|Coombs, Eric - OREGON DEPT OF AGRICULTUR|
Submitted to: Biological Control of Invasive Plants in the United States
Publication Type: Book / Chapter
Publication Acceptance Date: December 1, 2003
Publication Date: September 1, 2004
Citation: Balciunas, J.K., Coombs, E., 2004. International code of best practices for classical biological control of weeds. In: Biological Control of Invasive Plants in the US. 1st edition. Corvallis, OR: Oregon State University Press. p.130-136. Interpretive Summary: The practice and theory of biological control is coming under increasing scrutiny and criticism, not only from members of the public, but also from concerned ecologists and entomologists. Many of the criticisms leveled against biological control in general, do not apply to the subdiscipline of classical biological control of weeds, which without doubt, has the best record for safety and ecological responsibility. This does not mean, however, that all of the criticisms lack merit, and that we need not make any modifications in our strategies and procedures. The twelve guidelines in the "International Code of Best Practices for Classical Biological Control of Weeds", if strictly adhered to, will assure that this subdiscipline is driven by the latest scientific information, is responsive to user groups and concerned ecologists, as well as the public. As the guidelines in this Code of Best Practices become widely adopted by those involved in classical biological control of weeds, this subdiscipline should receive increased support and endorsement from a wide array of ecologists, as well as administrators, politicians and the general public.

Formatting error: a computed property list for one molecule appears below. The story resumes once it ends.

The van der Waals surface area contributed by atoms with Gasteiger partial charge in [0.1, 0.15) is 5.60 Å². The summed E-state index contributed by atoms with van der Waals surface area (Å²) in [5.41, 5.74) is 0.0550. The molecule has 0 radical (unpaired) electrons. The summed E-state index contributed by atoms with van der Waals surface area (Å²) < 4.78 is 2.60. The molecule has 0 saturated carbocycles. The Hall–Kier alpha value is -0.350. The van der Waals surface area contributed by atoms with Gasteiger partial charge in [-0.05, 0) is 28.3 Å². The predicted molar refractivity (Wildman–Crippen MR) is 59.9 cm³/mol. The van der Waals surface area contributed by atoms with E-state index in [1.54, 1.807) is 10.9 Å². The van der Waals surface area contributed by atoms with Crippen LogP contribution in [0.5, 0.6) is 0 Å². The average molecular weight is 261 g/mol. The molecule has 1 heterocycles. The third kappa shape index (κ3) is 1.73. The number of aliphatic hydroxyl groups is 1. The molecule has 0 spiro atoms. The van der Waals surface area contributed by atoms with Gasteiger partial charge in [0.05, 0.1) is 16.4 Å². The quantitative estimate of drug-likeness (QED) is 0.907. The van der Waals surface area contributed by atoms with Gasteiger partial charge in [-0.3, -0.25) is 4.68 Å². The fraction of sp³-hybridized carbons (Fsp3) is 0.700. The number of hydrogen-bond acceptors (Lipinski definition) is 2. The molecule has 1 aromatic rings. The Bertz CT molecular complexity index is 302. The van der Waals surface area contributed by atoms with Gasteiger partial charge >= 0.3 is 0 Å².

Technical Abstract: Classical biological control of weeds is an ecologically sound, and frequently, highly desirable approach to controlling certain exotic weeds. But it is an extremely powerful tool, and every practitioner must keep in mind that the release of even the safest organism is attended by a small, but not inconsequential, risk for causing harm. Although these risks cannot be eliminated, we should all strive to minimize them. As a step in this direction, at the "X Symposium for Biological Control of Weeds", I presented a set of ten guidelines, assembled as a 'Code of Best Practices', that should help make classical biological control of weeds not only safer, but more effective. A panel was convened during the Symposium to review and modify my suggested 'Code'. This resulted in twelve guidelines covering the classical biocontrol of weed process from target selection, through post-release evaluation. Most of the guidelines apply not only to the introduction of new overseas agents, but also to the redistribution of established agents. This 'International Code of Best Practices' was overwhelmingly adopted by a vote of the Symposium participants. In this book chapter, I review the need for the code, and then present each of the 12 guidelines, their meaning, and their potential impact, especially for those involved in redistributing approved agents. Practitioners of other subdisciplines of biological control, such as those importing and releasing parasitoids of insect pests, should consider creating and adopting a similar 'Code of Best Practices'.